- Mark clavicle and posterior border sternomastoid
- Anterior Scalene descends medially to under SM at a 30 degree angle to such.
- “site for the injection is approximately 2 fingerbreadths above the clavicle at the lateral edge of the sternomastoid muscle along the line of scalene descent onto the first rib.”
- The injection approaches from the lateral border of the sternomastoid muscle, at a slightly cephalad, slightly medial angle.
- It would have been nice if two fingers could have been put on either side of the anterior scalene and injection between the two as per video near end.
- With syringe detached, the needle placement confirmed by watching.
“synchronous needle motion” associated with patient deep respirations.
- Injection local should give pain relief within 10 minutes without sensory block (which would indicate brachial plexus block). The above used 4-5 mls of 1% lidocaine. If you want something short acting, you could use Nasacaine which lasts 15-30 minutes.
- Need for Middle Scalene Botox Injection and More
In above study they only injected Botox in the anterior scalene which I think was a mistake.This article felt the medial scalene was also important:
Scalene Muscle Abnormalities in Traumatic Thoracic Outlet Syndrome
Richard J. Sanders et al
THE AMERICAN JOURNAL OF SURGERY VOLUME 159 FEBRUARY 1990. 231-236 abstract here
They state:”The anterior scalene muscle was identified as the site of abnormality in the scalenus anticus syndrome by Adson and Coffey  in 1927. Twenty years later, the middle scalene was recognized as another source of abnormality . In this study of 45 scalenectomies, fibrosis
(defined as more than 20% connective tissue) was present in 97% of anterior and 77% of middle scalene muscles. Type II fiber atrophy and type I fiber predominance was observed in 72% of the anterior and 51% of the middle scalene muscles. Thus, middle scalene muscle involvement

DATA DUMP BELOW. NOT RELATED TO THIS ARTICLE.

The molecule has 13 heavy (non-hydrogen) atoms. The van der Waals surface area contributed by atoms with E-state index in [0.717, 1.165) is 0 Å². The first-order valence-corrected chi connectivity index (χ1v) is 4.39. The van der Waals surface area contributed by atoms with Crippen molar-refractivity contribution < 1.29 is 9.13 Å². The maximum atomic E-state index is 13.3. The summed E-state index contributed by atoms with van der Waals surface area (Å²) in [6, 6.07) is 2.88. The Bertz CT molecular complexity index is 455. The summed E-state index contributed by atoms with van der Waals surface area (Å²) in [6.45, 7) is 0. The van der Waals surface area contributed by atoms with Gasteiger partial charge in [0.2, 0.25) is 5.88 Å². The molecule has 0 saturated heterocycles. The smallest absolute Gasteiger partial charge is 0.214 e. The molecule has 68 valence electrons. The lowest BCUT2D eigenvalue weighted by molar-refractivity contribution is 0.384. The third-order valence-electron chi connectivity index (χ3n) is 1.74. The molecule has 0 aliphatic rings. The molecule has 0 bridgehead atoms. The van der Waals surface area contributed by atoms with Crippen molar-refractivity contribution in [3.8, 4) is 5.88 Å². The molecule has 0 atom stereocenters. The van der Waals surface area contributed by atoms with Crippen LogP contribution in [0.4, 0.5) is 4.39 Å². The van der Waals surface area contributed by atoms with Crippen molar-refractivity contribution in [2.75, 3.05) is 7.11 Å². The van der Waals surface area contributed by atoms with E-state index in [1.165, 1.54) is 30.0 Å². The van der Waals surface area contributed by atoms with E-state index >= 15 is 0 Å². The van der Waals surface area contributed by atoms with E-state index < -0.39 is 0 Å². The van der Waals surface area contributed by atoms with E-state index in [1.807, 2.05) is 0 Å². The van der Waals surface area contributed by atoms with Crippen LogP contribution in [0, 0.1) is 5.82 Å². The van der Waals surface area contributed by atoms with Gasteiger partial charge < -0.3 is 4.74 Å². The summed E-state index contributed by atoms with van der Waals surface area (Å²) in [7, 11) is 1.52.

was almost as frequent as anterior scalene involvement.
The clinical significance of these observations of middle scalene pathology is that this muscle probably should be excised along with the anterior scalene muscle when scalenectomy is performed. This is particularly true when the patient has symptoms in the C8 distribution, as the
middle scalene muscle has often been observed to press against this nerve, whereas the anterior scalene seldom does. In performing transaxillary first-rib resection, the middle scalene, as well as the anterior scalene muscle, is always transected. Failure to divide the middle scalene muscle at the time of scalenotomy might explain why, in some series, transaxillary rib resection has shown better results than anterior scalenotomy alone. ”
Pain Physician 2007; 10:541-546.
Combining Ultrasonography and Electromyography for Botulinum Chemodenervation Treatment of Thoracic Outlet Syndrome: Comparison with Fluoroscopy and Electromyography Guidance
Sheldon E. Jordan, MD1, Sam S. Ahn, MD2, and Hugh A. Gelabert free article here